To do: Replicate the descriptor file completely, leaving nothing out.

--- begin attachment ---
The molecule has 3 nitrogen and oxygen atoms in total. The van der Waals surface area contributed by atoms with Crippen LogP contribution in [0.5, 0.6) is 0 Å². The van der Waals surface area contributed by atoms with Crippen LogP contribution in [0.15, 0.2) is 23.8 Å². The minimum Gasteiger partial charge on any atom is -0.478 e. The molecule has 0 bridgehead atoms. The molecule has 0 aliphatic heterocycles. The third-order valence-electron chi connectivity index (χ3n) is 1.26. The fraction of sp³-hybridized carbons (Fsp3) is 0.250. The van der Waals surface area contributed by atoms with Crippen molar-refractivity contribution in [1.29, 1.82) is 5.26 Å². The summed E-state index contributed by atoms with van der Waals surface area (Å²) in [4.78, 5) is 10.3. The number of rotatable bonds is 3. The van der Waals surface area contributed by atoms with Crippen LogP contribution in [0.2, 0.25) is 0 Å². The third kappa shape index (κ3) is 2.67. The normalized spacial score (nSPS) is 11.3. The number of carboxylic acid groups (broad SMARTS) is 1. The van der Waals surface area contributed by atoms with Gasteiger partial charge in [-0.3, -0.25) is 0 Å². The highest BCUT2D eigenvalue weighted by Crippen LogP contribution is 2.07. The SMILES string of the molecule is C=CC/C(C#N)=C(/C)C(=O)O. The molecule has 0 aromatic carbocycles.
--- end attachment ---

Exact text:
The molecule has 3 nitrogen and oxygen atoms in total. The van der Waals surface area contributed by atoms with Crippen LogP contribution in [0.5, 0.6) is 0 Å². The van der Waals surface area contributed by atoms with Crippen LogP contribution in [0.15, 0.2) is 23.8 Å². The minimum Gasteiger partial charge on any atom is -0.478 e. The molecule has 0 bridgehead atoms. The molecule has 0 aliphatic heterocycles. The third-order valence-electron chi connectivity index (χ3n) is 1.26. The fraction of sp³-hybridized carbons (Fsp3) is 0.250. The van der Waals surface area contributed by atoms with Crippen molar-refractivity contribution in [1.29, 1.82) is 5.26 Å². The summed E-state index contributed by atoms with van der Waals surface area (Å²) in [4.78, 5) is 10.3. The number of rotatable bonds is 3. The van der Waals surface area contributed by atoms with Crippen LogP contribution in [0.2, 0.25) is 0 Å². The third kappa shape index (κ3) is 2.67. The normalized spacial score (nSPS) is 11.3. The number of carboxylic acid groups (broad SMARTS) is 1. The van der Waals surface area contributed by atoms with Gasteiger partial charge in [-0.3, -0.25) is 0 Å². The highest BCUT2D eigenvalue weighted by Crippen LogP contribution is 2.07. The SMILES string of the molecule is C=CC/C(C#N)=C(/C)C(=O)O. The molecule has 0 aromatic carbocycles.